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Courtesy of MM6 Maison Margiela.
Courtesy of MM6 Maison Margiela.
Nicolas Ruel for Envoy by Four Seasons, courtesy of Four Seasons.
Nicolas Ruel for Envoy by Four Seasons, courtesy of Four Seasons.
Nicolas Ruel for Envoy by Four Seasons, courtesy of Four Seasons.
Nicolas Ruel for Envoy by Four Seasons, courtesy of Four Seasons.
Nicolas Ruel for Envoy by Four Seasons, courtesy of Four Seasons.
Courtesy of Erdem.
Fashion

LFW FW20: MM6 Maison Margiela, Erdem, and Roland Mouret

By Eliza Jordan

February 19, 2020

Over the weekend, London Fashion Week kicked off with presentations for the Fall/Winter 2020 season. Below, we’re sharing details from shows by MM6 Maison Margiela, Erdem, and Roland Mouret.

MM6 Maison Margiela’s latest collection broke free of trends and tropes and created a new expression for an amalgamated culture. The Parisian house showing in London was inspired by New York, delving deep into eras of club culture. With the brand’s “circularity” concept in mind, the house applied draping exercises and tailoring construction to an array of pieces and accessories. A geometric Japanese origami bag, leather cardholders, and a knitted hat are all seen in a circular shape or featuring circle patterns. For shoes, we see a boot wrapped with a strand of chain-link metal; for eyewear, textured Mylon bar frames are seen from a collection made with Mykita. For Fall/Winter 2020, the brand also welcomes a collaboration with The North Face—an evolution of their Expedition System line. Color-blocking basics from the outerwear brand are paired with houndstooth, ribbed lurex, and Fair Isle knitting. And for those who have previously written about the brand, they’re perhaps reading their own reviews anew. Pulled from fashion magazines and shredded for a zebra print collage are write-ups from magazines of the past—reminding us that while everything is cyclical, or circular, it can be always be reflective, reimagined, and made new.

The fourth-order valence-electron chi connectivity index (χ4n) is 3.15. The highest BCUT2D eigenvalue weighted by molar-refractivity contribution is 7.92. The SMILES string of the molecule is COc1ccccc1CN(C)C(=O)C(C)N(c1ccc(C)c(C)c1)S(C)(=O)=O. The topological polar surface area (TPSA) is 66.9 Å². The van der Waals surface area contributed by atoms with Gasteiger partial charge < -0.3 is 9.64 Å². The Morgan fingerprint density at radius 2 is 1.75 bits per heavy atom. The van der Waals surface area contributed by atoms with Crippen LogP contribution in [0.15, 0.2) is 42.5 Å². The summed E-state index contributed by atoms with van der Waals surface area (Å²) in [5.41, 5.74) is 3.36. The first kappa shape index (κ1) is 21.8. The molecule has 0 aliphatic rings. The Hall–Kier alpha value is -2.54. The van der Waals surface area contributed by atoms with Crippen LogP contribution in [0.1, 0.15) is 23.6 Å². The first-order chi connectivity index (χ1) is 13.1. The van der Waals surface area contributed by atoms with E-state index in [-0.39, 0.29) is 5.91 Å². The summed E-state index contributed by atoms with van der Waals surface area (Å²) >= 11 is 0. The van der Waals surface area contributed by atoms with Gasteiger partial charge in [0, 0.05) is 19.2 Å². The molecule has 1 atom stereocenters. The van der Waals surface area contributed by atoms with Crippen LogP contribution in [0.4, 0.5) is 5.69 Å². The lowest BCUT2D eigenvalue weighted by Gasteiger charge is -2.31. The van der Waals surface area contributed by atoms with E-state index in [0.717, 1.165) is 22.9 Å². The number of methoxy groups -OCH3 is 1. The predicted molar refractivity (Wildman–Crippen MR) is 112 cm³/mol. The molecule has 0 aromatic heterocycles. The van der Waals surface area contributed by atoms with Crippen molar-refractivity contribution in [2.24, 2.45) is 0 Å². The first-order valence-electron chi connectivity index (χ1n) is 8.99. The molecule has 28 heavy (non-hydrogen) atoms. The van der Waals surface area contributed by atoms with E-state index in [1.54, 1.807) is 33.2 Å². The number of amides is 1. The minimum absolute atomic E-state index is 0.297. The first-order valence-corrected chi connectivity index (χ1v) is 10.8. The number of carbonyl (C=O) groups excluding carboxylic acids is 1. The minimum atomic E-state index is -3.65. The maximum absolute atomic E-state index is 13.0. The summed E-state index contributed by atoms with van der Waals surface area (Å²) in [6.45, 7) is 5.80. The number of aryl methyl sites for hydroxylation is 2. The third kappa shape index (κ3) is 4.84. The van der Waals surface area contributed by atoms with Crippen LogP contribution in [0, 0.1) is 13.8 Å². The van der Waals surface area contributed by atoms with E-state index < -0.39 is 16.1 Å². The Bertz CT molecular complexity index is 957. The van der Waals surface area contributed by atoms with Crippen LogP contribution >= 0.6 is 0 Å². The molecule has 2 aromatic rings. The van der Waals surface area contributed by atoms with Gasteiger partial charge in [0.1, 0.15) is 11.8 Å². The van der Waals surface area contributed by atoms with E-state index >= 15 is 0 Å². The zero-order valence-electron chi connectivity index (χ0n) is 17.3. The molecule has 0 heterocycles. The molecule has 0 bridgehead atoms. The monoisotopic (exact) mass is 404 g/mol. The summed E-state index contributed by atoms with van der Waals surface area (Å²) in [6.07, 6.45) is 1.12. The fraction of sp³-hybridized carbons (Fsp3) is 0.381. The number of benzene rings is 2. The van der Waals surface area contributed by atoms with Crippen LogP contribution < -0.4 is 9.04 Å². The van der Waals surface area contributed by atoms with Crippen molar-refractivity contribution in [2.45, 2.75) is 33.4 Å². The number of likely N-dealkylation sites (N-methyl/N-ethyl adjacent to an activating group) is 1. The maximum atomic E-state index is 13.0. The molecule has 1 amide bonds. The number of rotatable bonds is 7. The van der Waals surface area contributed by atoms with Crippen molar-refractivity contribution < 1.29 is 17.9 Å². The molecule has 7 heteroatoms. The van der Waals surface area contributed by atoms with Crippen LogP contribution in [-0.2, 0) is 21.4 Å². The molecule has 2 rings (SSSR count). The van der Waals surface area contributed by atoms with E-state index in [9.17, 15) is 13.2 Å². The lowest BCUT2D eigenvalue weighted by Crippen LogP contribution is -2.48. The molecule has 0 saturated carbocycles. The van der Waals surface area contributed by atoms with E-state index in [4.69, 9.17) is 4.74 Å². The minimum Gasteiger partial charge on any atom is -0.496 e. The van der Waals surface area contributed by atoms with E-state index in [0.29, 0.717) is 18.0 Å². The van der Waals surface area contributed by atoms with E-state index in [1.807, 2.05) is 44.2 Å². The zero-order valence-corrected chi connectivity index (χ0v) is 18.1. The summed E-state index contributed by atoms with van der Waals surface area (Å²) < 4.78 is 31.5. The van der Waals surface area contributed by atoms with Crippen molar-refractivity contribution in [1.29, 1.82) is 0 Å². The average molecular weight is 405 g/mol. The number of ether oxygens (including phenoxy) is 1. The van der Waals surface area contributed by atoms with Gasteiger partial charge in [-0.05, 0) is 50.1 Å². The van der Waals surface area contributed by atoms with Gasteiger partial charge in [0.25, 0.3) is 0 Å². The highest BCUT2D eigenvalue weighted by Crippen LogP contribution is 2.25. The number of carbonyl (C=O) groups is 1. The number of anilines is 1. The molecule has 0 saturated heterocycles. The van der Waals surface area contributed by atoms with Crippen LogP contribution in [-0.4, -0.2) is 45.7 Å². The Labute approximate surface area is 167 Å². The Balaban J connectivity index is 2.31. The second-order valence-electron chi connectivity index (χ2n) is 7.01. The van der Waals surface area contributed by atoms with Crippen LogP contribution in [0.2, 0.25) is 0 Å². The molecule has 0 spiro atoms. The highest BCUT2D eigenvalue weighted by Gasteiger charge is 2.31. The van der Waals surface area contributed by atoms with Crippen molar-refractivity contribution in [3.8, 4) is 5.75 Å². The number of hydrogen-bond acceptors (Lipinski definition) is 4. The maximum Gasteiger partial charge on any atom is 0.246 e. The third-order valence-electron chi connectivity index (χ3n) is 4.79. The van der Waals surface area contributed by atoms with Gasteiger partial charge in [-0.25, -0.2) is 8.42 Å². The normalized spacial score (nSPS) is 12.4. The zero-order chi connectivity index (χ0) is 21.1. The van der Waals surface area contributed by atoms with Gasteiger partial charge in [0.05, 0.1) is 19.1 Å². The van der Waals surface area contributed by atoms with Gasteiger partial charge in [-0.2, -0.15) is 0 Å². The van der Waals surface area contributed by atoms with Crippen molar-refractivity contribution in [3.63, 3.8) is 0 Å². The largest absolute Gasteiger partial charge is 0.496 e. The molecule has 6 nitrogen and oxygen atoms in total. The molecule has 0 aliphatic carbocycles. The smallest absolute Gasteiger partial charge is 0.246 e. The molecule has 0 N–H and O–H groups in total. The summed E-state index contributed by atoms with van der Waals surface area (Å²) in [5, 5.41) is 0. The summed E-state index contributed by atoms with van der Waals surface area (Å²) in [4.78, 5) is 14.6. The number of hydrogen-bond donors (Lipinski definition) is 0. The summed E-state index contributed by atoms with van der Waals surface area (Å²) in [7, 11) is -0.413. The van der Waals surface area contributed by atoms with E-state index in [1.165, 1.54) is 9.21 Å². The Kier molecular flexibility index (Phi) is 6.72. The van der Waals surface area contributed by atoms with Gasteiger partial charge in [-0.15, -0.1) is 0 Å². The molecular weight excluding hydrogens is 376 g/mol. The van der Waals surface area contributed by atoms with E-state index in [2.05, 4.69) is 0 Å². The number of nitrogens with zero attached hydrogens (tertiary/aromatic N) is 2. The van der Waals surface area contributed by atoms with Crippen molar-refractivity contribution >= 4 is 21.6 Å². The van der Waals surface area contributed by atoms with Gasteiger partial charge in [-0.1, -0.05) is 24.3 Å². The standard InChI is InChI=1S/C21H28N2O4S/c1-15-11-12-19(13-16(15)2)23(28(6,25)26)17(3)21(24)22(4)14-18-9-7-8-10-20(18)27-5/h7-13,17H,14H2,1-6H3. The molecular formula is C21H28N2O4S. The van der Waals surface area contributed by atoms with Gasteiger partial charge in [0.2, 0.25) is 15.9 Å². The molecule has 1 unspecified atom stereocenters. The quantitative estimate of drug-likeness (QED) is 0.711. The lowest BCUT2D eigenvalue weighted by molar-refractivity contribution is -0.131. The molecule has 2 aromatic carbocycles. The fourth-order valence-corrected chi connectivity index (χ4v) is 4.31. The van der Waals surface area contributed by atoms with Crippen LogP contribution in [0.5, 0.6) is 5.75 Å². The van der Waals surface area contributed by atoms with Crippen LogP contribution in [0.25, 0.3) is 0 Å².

Open Gallery

Courtesy of MM6 Maison Margiela.

Erdem’s Fall/Winter 2020 collection “The Age of Silver” stems from inspiration found at the National Portrait Gallery in Washington, D.C. For the label’s latest line, it worked with Robert Muir—the curator of an exhibition of Cecil Beaton’s early photography, entitled “Bright Young Things” (originally to be called “The Age of Silver”). In the exhibition, portraits from this time focus social status and the dynamic differences within them. With his imagination and a Kodak A3 camera in hand, Beaton escaped the class he was born into and focused on the seductive images of transformation in front of him. In these times of experimentation, there were royalty mixed with bohemia and avant-garde creators mingled with powerful players. Certainly a poetic time, the beauty, youthfulness, and inventiveness is seen translated in the Erdem collection. Long, sheer dresses that hug the neck, wrists, and ankles are seen with flashes of silver florals; tall headdresses are made entirely of ostrich feathers; and matching pantsuits in pastels with florals are paired with tops featuring billowing neck scarves and animal print topcoats.

Roland Mouret is firmly placing values over trends, outlined first at the top of his Fall/Winter 2020 collection notes. He breaks his values down to a list of three—first is social change, and supporting it through sustainability with the use of pre-collection pieces; the second is collaboration; and the third is creating pieces that embody longevity and evolution. With his latest looks, inspired by the early 1980s in London, we notice an evolution immediately—first by a collection of new suits with pieces that work separately and paired together. Longer jackets are paired with pants to the shin; pinstripe cape-like tops are tied at the waist, paired with matching trousers. Complementing each look are shoes from Dear Frances and upcycled metal accessories by Bottletop. Mouret was also inspired by the late stylist and friend Judy Blame, as he recycled broken pieces from artist James Webster’s latest “Martyrs” exhibition and reused Marla Aaron’s “pierce-less” ear clips. Elegant elements are juxtaposed with practical, Brit-punk flare—all for a timeless, “try me on again” vibe that is rooted in Mouret’s three values.

Open Gallery

Courtesy of MM6 Maison Margiela.
fashionLondon Fashion Week

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